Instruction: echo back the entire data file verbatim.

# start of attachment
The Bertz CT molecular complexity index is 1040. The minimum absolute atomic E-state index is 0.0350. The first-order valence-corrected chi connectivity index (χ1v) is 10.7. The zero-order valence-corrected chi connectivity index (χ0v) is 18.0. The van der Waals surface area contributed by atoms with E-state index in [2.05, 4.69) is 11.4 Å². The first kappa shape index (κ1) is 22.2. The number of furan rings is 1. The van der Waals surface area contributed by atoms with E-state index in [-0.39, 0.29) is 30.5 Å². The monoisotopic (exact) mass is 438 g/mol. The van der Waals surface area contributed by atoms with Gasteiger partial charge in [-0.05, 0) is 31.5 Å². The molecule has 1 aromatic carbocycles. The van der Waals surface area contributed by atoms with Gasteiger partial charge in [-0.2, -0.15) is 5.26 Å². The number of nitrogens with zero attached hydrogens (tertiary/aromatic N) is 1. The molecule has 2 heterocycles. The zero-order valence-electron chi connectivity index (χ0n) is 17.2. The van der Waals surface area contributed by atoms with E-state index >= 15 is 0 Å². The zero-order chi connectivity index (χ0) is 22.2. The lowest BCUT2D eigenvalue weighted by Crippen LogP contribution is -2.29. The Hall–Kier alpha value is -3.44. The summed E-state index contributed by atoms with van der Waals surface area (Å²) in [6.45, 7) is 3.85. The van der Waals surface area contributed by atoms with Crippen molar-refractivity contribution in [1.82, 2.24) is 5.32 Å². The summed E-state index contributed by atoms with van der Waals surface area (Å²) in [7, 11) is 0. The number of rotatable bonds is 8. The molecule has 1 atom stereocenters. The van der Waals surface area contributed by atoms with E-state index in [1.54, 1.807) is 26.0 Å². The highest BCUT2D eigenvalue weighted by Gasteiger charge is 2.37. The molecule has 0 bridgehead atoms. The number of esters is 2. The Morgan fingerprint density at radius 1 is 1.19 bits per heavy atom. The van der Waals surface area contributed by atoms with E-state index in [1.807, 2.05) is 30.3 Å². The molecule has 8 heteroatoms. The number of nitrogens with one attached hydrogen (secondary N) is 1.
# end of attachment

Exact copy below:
The Bertz CT molecular complexity index is 1040. The minimum absolute atomic E-state index is 0.0350. The first-order valence-corrected chi connectivity index (χ1v) is 10.7. The zero-order valence-corrected chi connectivity index (χ0v) is 18.0. The van der Waals surface area contributed by atoms with E-state index in [2.05, 4.69) is 11.4 Å². The first kappa shape index (κ1) is 22.2. The number of furan rings is 1. The van der Waals surface area contributed by atoms with E-state index in [-0.39, 0.29) is 30.5 Å². The monoisotopic (exact) mass is 438 g/mol. The van der Waals surface area contributed by atoms with Gasteiger partial charge in [-0.05, 0) is 31.5 Å². The molecule has 1 aromatic carbocycles. The van der Waals surface area contributed by atoms with Gasteiger partial charge in [-0.2, -0.15) is 5.26 Å². The number of nitrogens with zero attached hydrogens (tertiary/aromatic N) is 1. The molecule has 2 heterocycles. The zero-order valence-electron chi connectivity index (χ0n) is 17.2. The van der Waals surface area contributed by atoms with E-state index >= 15 is 0 Å². The zero-order chi connectivity index (χ0) is 22.2. The lowest BCUT2D eigenvalue weighted by Crippen LogP contribution is -2.29. The Hall–Kier alpha value is -3.44. The summed E-state index contributed by atoms with van der Waals surface area (Å²) in [6.45, 7) is 3.85. The van der Waals surface area contributed by atoms with Crippen molar-refractivity contribution in [1.82, 2.24) is 5.32 Å². The summed E-state index contributed by atoms with van der Waals surface area (Å²) in [7, 11) is 0. The number of rotatable bonds is 8. The molecule has 1 atom stereocenters. The van der Waals surface area contributed by atoms with E-state index in [1.54, 1.807) is 26.0 Å². The highest BCUT2D eigenvalue weighted by Gasteiger charge is 2.37. The molecule has 0 bridgehead atoms. The number of esters is 2. The Morgan fingerprint density at radius 1 is 1.19 bits per heavy atom. The van der Waals surface area contributed by atoms with E-state index in [1.807, 2.05) is 30.3 Å². The molecule has 8 heteroatoms. The number of nitrogens with one attached hydrogen (secondary N) is 1.